Talk about good timing: Vdio, the video subscription service launched by Skype co-founder Janus Friis, just added around 20 Korean TV shows to its catalog. The shows can be watched for free, in HD, without any ads, and with English subtitles. That move comes just days after news broke that Viki, a site that specializes in this kind of imported TV fare, has been acquired for $200 million.
Vdio’s move into the world of Korean dramas was announced via Vdio’s Twitter account Tuesday. The service is carrying full seasons of Korean shows like That Winter, The Wind Blows and History of the Salaryman as well as in-season episodes for a few currently-running shows, all of which are licensed from South Korea’s SBS. Fans of Korean TV fare might notice that some of these shows are available on Viki and its competitor Dramafever.com as well, which seems to be the point: Korean dramas aren’t as big as U.S. TV fare, but they have been attracting a growing niche audience.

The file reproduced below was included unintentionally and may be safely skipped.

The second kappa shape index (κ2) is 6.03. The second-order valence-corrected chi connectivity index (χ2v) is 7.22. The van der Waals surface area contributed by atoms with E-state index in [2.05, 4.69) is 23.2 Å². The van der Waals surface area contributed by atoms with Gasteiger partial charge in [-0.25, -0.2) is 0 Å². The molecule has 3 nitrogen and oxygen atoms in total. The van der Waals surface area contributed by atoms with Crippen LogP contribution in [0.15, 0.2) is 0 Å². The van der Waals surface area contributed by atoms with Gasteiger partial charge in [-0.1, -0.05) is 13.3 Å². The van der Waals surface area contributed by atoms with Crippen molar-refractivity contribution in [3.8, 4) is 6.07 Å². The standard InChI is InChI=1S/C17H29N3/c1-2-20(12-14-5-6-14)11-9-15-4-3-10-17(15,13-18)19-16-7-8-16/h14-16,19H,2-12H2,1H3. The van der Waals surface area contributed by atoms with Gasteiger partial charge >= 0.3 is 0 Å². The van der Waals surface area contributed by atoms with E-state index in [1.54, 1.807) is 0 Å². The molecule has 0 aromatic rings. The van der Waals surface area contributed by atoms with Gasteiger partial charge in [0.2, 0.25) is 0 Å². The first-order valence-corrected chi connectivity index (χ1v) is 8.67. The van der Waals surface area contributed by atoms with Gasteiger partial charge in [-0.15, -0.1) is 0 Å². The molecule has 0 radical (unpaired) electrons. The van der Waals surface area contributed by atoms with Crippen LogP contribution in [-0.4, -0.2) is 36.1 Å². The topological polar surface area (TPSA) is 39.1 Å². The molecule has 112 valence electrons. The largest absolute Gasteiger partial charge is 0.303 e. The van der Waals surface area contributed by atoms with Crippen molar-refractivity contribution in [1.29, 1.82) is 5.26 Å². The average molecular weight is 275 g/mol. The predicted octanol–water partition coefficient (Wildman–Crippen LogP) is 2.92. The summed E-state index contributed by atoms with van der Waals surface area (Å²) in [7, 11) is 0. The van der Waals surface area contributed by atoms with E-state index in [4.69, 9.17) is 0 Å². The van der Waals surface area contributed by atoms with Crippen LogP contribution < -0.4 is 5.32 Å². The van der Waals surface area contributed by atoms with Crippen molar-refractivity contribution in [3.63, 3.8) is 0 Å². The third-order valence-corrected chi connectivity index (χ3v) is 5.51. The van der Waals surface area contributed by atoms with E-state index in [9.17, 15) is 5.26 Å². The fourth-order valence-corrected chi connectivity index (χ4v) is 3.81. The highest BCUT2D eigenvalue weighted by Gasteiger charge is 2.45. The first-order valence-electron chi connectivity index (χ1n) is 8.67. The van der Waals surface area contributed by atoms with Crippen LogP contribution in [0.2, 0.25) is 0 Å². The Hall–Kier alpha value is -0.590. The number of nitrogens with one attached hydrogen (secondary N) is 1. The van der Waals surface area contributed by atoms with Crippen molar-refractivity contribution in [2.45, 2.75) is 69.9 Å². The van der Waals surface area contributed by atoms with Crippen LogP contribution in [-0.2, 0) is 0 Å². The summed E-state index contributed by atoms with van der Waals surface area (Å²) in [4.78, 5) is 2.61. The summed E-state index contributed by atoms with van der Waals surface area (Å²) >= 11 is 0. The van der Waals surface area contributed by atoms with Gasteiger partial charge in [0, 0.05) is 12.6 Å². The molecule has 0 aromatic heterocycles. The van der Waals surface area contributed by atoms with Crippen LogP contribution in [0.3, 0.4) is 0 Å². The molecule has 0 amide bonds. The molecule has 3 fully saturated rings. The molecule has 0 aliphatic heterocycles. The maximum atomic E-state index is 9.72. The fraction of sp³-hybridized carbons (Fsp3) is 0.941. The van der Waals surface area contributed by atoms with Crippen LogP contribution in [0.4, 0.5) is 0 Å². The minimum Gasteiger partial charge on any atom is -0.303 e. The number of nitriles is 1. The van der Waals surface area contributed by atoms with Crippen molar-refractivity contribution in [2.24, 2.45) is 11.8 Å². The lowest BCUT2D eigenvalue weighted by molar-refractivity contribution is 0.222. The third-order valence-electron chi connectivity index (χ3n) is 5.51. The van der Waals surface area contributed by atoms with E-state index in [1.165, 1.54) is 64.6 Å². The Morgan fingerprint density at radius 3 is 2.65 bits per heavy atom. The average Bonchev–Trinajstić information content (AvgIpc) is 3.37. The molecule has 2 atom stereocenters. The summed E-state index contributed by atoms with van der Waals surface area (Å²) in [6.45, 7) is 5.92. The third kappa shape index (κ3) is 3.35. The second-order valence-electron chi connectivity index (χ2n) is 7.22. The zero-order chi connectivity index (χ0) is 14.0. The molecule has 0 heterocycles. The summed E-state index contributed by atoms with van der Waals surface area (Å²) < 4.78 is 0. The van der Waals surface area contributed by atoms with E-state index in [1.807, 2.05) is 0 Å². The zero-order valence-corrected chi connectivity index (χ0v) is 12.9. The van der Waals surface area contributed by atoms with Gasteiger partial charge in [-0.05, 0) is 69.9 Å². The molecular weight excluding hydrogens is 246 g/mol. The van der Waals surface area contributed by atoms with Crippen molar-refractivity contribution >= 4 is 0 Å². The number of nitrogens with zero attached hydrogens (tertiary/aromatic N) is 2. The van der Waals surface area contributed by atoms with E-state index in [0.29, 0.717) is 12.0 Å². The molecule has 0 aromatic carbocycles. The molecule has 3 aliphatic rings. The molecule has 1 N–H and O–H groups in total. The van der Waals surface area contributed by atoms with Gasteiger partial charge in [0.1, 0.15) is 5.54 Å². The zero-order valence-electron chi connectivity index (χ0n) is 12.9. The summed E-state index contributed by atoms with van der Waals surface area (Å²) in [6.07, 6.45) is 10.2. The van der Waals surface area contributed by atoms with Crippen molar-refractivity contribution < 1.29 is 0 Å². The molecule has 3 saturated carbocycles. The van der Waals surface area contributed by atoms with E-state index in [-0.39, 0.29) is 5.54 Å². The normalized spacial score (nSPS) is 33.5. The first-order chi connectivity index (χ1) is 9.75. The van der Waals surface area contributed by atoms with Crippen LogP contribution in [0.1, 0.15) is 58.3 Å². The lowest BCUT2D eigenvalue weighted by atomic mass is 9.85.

The increased popularity of Korean dramas in the U.S. has a lot to do with companies like Viki, which have been striking cheap licensing deals for foreign TV fare, which is presented with sub-titles to viewers outside of Korea. The idea can be best described as content arbitrage — and it has been working so well that Japan’s internet giant Rakuten decided to spend $200 million on Viki.
However, the Vdio initiative also points towards a downside for content arbitrage: Non-exclusive, out-of-market deals can help to keep costs down, but also leave the door open for others to swoop in and steal away your customers. Vdio is clearly using the shows for customer acquisition, giving them away for free with the hope that some viewers may stick around and buy U.S. shows and movies as well.
Vdio is not yet a big threat to Viki and Dramafever (the video service operated by the team behind music subscription service Rdio only launched to the public in April, which has a limited device footprint), but the competition could heat up, especially if a giant like Amazon (S AMZN) or YouTube (s GOOG) decides to adopt the same model